The Electoral College Is Funny


On November 9th, 2016, the states of Pennsylvania, Wisconsin and Michigan held elections. Some other states held elections too, but these ones were a little more important. By around 3 AM, the whole world would know why. Donald Trump won these three states by a combined 70,000 votes. While 70,000 is seemingly an insignificant number compared to the almost 3,000,000 vote margin that his opponent, Hillary Clinton, claimed in the nationwide vote, it was actually much more important. This is because no poll, strategist or pundit ever thought Trump would win these states, all of which were taken handily by President Barack Obama in the previous two elections. However, what was thought of as impossible, happened. And due to the 46 votes that these states possess in the Electoral College, Donald Trump went on to be President, which he still is for the time being.

This event was unforeseen by the framers of the Constitution, who never envisioned a President elected by popular or statewide votes, but by electors chosen by conventions or legislatures. How the Electoral College came to work was that voters in states would choose their candidate, and the winning candidate’s electors would (almost) surely vote for him in the Electoral College. The framers of the Constitution did not know this, but their meticulously designed manner of choosing an executive would soon evolve into the single greatest joke of all time.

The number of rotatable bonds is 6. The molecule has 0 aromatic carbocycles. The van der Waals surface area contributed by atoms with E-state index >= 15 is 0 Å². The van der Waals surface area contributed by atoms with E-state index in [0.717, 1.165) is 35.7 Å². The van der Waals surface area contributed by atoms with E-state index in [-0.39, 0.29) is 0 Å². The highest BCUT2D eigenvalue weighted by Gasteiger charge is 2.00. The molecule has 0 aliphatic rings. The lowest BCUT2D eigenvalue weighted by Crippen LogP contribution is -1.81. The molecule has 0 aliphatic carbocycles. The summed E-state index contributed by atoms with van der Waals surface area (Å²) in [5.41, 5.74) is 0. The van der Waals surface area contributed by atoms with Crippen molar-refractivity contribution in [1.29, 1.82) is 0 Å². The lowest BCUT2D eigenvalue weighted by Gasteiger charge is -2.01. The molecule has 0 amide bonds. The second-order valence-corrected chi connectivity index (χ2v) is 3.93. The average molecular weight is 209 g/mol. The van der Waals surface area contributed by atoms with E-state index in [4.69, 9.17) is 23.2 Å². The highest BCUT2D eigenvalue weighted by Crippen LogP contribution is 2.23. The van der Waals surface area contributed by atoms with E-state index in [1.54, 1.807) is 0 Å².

The Joke is a simple one: a candidate that wins the most votes, loses to a candidate who got less votes, because the Loser had more votes in the right states (Now Laugh). The joke become more funny as we analyze it further. Since the number of electoral college votes a state gets is based on its number of seats in Congress, which is not completely proportional, states with lower populations have more influence than states that have more people (Now Laugh). This makes the joke more funny, because this means that conservative candidates, who generally receive support from thinly populated states such as Montana, Wyoming, and Idaho, stand to benefit the most from the Electoral College, and historically they always have. All 4 times the Electoral College has overturned a popular vote, it has been a Republican that claimed victory over a Democrat. This is the punchline. Did the Founding Fathers reach beyond time and death itself to push Donald Trump, perhaps the least qualified person to fulfill the founders’ vision for an executive, into the White House?

Ok, no they didn’t. It is funny however, but Democrats shouldn’t despair. Due to shifting demographics and coalitions, soon the joke will be on the Republicans. Since the also-comedic election of 2000, several states, specifically the mountain states of Colorado, New Mexico and Nevada, have “gone blue”, with little hope of “going red” any time soon. As this trend, largely caused by urbanization and immigration (from other states as well as other countries), continues it will become more and more difficult for Republicans to win the electoral college. Ironically, it will soon be the Republicans on the butt end of this hilarious joke. 

But there is one more twist to the story. The National Popular Vote Interstate Compact (NPVIC), a pact among states to choose electors based on the national vote rather than their individual statewide votes, is currently sitting just below the 270-vote threshold it needs to pass in order to take effect. However, should the Grand Joke turn on Red States, the pact could soon find itself flush with new members. This would for the first time turn the Presidential Election into a nationwide contest, and return the GOP’s potency to win the Presidency. And it would not be possible without the vain attempts of Blue States, most of whom are already in the pact, to circumvent the Constitution. And when it all was over, the GOP spent what the Democrats had made: and in the bottom of their hearts they felt their laughter.